[Translator’s notes appear in square brackets.]

[Personal information has been redacted.]

[The excerpt below is from the section of the article that pertains to the Baha’i Faith]


[Newspaper:] Andisheh Eslami

[Date:] 14 Shahrivar 1358 [6 September 1979]

[Issue No.:] 3

[Page:] 26


Dr. Habib Jariri,

Part Three

Revolution [illegible]

In terms of the group division, the first parliament was divided into three groups:

1.  The traditional Muslims 

2.  The progressive Muslims familiar with the requirements of their day and time, such as Seyyed Akhund Khorasani, Seyyed Haji Tehrani and Seyyed Haj Sheikh Mazandarani

3.  The Westernized or modernized [Muslims]
To understand the thoughts of a traditionalist Muslim of that time, consider a letter written by Seyyed Ahmad, the late brother of Mirza Seyyed Mohammad Tabatabai, to his son-in-law, who is Agha Ziaod-Din, son of Sheikh Fazlollah:

“You do not know how much this National Consultative Assembly harms the religion and people’s world and what detrimental religious consequence it has. A parliament whose internal members, the constituent parts and chief executives, are composed of the Babis and Naturalistic will not be better than this.  You are not aware how much strength this perverse Babi sect has acquired and what sedition and turmoil they have caused. May God curse this ungodly preacher, Sayyid Jamal al-Din Va'iz [Esfahani], who led the people astray to the point [where they] stopped saying prayers and reading the Quran, when they heard him saying, “Do not pray nor read the Quran; instead consider reading the newspaper!”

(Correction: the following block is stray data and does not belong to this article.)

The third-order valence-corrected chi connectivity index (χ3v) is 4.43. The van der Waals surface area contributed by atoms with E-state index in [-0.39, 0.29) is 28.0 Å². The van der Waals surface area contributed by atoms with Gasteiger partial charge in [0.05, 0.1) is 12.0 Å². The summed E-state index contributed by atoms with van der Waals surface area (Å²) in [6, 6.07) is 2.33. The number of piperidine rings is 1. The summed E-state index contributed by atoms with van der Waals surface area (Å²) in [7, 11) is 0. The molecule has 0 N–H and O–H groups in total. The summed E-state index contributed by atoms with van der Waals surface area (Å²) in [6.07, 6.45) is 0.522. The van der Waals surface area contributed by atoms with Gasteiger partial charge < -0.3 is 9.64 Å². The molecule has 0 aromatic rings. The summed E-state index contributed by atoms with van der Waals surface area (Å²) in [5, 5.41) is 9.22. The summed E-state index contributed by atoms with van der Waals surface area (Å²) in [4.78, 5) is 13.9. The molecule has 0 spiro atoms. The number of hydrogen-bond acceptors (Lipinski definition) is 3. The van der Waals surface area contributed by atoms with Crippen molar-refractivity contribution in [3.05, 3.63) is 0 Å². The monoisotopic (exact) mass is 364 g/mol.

(I would draw the reader’s attention [to] how many Muslims, as compared to the Babis and atheists, were in Iran that writer is lamenting in such a way? Are these not the same Muslims who lamented the opposition groups in vane at that time?)

They were the same traditionalist Muslims who raised the call of “Legitimacy of the Constitution” or the “Legitimacy of Sharia Law”, and Sheikh Fazlollah Nouri was also from this same group, who was, perhaps for the same reason, approved by the Imperial Court.